For some people, the most painful part of the trip to the dentist comes when the dentist says, "I'm going to numb you up now. You'll feel a big pinch." Everything after that point may genuinely be painless, but that injection of the numbing agent can be genuinely memorable in a very bad way. There are plenty of dentists that are using new technology that makes dentistry painless right from the start. Here are some of the options you can ask your dentist about.
1.) Topical anesthesia applications prior to numbing shots.
Some topical anesthesias won't work for the heavy-duty dental work but they can be used to numb your mouth prior to the injection of the more serious numbing agents. While Novocain used to be the most commonly used numbing injections, Lidocaine has taken its place because it generally works longer and better. However, ask your dentist if he or she uses a local numbing agent that is topically applied before giving you the shot. That can prevent you from ever feeling that painful pinch.
2.) Topical anesthesia in place of shots for minor work.
Numbing shots have their own set of problems, aside from the pain. They can accidentally spread the numbing agent too far, which can cause you to end up biting your cheek, lip, or tongue. The needle can also hit a nerve, causing pain that lasts for weeks until it heals. Because of this, some dentists have moved away from shots for minor procedures and are using more powerful topical anesthetics for minor work. That way, the dentist can control exactly where the numbing medication goes and do the work quickly and easily.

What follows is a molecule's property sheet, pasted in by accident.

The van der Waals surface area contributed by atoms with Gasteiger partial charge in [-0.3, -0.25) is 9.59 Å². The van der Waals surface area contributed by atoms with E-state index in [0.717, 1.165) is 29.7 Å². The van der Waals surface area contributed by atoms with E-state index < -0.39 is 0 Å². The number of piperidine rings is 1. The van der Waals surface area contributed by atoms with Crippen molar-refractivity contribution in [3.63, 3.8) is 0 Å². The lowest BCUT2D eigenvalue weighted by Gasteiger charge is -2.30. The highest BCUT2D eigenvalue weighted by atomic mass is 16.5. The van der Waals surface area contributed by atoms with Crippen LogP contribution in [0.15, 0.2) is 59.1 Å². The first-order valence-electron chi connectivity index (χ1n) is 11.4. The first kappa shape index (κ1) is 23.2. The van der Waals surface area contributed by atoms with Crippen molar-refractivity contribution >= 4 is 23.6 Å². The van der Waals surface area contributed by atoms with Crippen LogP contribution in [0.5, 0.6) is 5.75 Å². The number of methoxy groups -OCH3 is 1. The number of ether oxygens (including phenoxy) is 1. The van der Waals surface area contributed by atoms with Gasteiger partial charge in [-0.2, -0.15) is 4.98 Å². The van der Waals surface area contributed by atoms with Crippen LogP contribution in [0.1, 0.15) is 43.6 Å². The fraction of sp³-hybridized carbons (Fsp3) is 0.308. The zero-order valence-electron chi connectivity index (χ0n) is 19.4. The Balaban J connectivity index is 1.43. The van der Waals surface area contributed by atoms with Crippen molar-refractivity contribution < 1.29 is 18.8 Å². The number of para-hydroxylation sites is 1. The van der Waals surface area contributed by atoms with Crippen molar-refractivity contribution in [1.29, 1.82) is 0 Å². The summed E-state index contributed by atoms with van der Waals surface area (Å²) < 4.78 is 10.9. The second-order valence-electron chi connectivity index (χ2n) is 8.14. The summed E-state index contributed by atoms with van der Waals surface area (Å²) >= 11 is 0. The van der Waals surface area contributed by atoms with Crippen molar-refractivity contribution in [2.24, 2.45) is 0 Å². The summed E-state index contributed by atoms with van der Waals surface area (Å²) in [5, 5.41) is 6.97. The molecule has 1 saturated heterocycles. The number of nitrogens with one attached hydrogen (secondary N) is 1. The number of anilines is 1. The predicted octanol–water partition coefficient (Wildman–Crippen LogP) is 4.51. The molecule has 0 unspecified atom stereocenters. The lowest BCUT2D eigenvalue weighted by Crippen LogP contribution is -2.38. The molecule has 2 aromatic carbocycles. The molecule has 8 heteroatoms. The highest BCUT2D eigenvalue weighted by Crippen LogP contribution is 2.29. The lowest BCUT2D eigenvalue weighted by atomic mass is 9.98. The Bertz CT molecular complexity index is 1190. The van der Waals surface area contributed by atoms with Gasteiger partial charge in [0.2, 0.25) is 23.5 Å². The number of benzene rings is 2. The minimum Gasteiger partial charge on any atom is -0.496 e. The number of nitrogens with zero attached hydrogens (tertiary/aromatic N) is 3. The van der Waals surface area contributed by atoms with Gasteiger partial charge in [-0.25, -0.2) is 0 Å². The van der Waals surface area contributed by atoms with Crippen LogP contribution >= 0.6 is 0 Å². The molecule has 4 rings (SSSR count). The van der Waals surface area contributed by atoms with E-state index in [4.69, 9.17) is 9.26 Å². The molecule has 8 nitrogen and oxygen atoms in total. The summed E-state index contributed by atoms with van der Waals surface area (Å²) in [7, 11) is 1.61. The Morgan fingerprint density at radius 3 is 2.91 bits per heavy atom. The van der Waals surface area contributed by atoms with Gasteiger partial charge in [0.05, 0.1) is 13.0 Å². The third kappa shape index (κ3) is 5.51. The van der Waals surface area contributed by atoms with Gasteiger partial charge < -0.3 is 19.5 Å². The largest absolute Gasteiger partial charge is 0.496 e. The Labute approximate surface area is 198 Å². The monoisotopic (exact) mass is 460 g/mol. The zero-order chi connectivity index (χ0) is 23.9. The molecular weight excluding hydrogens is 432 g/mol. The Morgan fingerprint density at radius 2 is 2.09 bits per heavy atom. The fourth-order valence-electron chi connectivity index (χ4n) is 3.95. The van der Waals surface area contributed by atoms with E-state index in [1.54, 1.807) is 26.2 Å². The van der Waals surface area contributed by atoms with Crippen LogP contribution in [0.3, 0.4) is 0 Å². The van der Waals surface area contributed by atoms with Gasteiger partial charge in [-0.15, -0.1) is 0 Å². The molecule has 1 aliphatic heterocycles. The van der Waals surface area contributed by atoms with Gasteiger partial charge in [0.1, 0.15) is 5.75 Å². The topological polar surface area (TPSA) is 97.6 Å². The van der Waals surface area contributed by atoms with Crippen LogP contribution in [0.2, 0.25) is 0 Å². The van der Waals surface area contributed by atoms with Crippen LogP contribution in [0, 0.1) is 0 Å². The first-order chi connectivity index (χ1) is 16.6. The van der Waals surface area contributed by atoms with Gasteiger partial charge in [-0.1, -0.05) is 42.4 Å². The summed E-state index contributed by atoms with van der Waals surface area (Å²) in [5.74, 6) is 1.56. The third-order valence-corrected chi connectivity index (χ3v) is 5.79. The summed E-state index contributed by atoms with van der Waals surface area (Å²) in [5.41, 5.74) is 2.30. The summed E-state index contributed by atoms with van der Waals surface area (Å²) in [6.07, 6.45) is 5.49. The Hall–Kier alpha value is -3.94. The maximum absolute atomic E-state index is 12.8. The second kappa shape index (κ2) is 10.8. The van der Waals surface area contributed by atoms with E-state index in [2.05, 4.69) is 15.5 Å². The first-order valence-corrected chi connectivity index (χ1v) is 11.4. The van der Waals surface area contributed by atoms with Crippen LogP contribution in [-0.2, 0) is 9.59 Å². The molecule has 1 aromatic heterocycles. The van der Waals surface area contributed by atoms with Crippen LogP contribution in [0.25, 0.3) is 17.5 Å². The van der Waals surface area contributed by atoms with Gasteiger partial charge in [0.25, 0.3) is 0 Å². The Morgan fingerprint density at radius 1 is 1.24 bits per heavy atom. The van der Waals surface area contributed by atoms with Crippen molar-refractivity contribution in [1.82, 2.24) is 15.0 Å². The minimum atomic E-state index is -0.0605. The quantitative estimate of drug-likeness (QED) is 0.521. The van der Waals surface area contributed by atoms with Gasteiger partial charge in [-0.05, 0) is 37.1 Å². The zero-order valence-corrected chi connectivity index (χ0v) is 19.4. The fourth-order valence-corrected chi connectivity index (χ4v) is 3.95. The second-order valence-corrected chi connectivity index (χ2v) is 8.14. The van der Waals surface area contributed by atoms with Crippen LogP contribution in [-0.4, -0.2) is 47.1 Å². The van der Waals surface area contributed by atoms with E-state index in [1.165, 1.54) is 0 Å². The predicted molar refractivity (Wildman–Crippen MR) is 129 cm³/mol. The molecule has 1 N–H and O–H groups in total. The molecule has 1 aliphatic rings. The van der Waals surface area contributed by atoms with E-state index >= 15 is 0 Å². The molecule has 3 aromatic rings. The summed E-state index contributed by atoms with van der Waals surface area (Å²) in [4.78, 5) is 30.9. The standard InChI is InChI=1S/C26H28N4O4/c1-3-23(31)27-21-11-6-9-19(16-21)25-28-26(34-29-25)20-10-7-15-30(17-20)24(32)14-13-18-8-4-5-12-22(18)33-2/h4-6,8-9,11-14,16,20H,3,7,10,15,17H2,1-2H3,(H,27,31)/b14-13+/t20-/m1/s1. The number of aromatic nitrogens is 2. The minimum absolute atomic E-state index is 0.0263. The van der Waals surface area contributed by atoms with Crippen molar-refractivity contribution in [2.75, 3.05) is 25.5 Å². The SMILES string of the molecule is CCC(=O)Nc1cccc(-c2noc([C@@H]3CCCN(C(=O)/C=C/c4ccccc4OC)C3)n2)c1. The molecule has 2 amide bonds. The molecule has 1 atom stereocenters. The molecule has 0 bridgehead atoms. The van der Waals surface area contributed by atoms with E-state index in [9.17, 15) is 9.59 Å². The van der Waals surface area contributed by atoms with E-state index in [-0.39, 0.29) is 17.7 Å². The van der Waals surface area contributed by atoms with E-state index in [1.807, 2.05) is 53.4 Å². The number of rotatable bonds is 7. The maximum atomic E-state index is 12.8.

3.) Devices that close the neural "pain gate."
Some dentists are also adopting other methods of helping control the pain from injections. These devices lightly vibrate the gum tissue around the tooth that the dentist needs to work on at the same time that you receive the injection. The vibration interrupts the signals to the brain from the actual injection, keeping your neural sensors from realizing that you're simultaneously being given a shot of the numbing agent.
4.) Multiple mini-injections into the palate.
Palatal injections are sometimes necessary for intensive dental work—but they still don't need to be painful. If your dentist focuses on using a painless injection that takes place over several minutes, starting with a topical anesthesia and gradually working inward with micro-injections at a rate of 1–2mm at a time, you won't feel any pain from the process.
If that "big pinch" at the start of every dental visit is one of the things that keeps you away from the dental chair, ask a dentist like Larchmont Dental Arts LLC how much anesthesia he or she thinks will be necessary for your procedure and to discuss pain control techniques before you start.Share